Personal Shopper: Film Review
Cast: Kristen Stewart, a mobile phone
Director: Olivier Assayas
Olivier Assayas reteams with Kristen Stewart after last year's NZIFF outing The Clouds of Sils Maria, a surprising film that won the erstwhile Twilight star a prestigious acting award.
This time, Stewart plays Maureen, a twin whose other half Lewis has died from a heart condition which she shares. However, Maureen is a medium too, who spends her night trying to contact her dead brother, believing his spirit still to be in the house.
By day, Maureen is a personal shopper for a model, who's never home and who exchanges notes with her charge. But Maureen's unhappy with her lot, decrying that spends her days "doing bullshit".
Her life changes though when she encounters a spirit in the house - and then starts to get anonymous texts...
Mixing a concoction of atmospheric ghost story (via the likes of The Others and The Orphanage) with a psychological sideline in stalking proves to be an intriguing proposition for Personal Shopper. It's a film that very much benefits from Stewart's performance and subtleties.
As the medium negotiating the spiritual world, she's very much a Ghostbuster, desperate to connect to ensure closure as she begins to give way at the edges. Spending nights alone and days equally alone in her haute couture job, her dissatisfied detachment from the world around her is well played by Stewart, who uses fraying mentality and fragility to beneficial effect. She conveys the degradation of her mental condition with the slightest of tics, twitching fingers et al.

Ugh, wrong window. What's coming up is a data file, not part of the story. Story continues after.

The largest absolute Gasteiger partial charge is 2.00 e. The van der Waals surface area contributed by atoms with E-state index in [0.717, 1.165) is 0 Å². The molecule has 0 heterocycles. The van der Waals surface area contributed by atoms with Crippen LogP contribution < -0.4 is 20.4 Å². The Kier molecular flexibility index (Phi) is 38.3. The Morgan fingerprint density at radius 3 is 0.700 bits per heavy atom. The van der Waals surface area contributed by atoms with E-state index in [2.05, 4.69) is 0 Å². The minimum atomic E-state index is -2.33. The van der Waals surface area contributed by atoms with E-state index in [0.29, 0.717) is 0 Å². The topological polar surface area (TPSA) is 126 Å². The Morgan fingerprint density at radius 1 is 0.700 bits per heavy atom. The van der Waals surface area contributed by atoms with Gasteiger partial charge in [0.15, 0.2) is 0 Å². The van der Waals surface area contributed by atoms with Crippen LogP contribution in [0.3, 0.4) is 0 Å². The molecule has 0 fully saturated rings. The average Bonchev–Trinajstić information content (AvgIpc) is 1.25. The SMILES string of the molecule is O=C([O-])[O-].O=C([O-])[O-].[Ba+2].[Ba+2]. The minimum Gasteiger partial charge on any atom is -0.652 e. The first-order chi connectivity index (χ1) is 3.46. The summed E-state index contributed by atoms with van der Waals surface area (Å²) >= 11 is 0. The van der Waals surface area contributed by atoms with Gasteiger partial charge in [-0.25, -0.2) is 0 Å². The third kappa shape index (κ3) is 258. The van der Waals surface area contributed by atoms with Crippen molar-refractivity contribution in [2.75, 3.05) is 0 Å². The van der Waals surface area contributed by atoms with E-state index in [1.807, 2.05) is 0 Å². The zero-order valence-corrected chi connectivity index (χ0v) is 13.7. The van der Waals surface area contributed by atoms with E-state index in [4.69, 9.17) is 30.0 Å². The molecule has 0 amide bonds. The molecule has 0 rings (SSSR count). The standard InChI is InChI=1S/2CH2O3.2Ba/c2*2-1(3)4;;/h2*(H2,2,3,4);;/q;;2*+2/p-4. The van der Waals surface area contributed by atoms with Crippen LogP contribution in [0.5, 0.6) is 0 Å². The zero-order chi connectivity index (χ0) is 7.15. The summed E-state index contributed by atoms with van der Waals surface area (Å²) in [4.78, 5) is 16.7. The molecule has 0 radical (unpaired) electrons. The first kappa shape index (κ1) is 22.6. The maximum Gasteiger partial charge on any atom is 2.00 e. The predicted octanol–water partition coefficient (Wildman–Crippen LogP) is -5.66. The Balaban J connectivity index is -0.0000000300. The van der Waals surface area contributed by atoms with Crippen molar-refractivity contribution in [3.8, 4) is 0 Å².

Sequences in the home at the start of the film are well orchestrated by Assayas who creates a soundscape and atmosphere that's easy to buy into - even if occasionally frustratingly, he decides to cut a scene short by fading to black unexpectedly. But the unease and discord that's unleashed on Maureen early on is nothing compared to how suspenseful a text conversation becomes in Assayas' hands.
With the deftness of simply holding the camera on the phone as messages fly back and forth with various pauses, the whole thing becomes a bizarre masterclass in the art of suspense as this portrait of grief and yearning for more (both in this life and the next) unfolds.
Stewart's unease is palpable within the looping rhythms of tedium within her day and while some may feel in comparison to the broader emotional strokes that Assayas achieved in Clouds of Sils Maria this is lacking. But that's to dismiss Stewart's presence throughout and to do a disservice to Assayas' tale of disconnection.
It's essentially a spooker of a film, a film that builds to crescendo within its oeuvre and a film that defies convention or easy definition.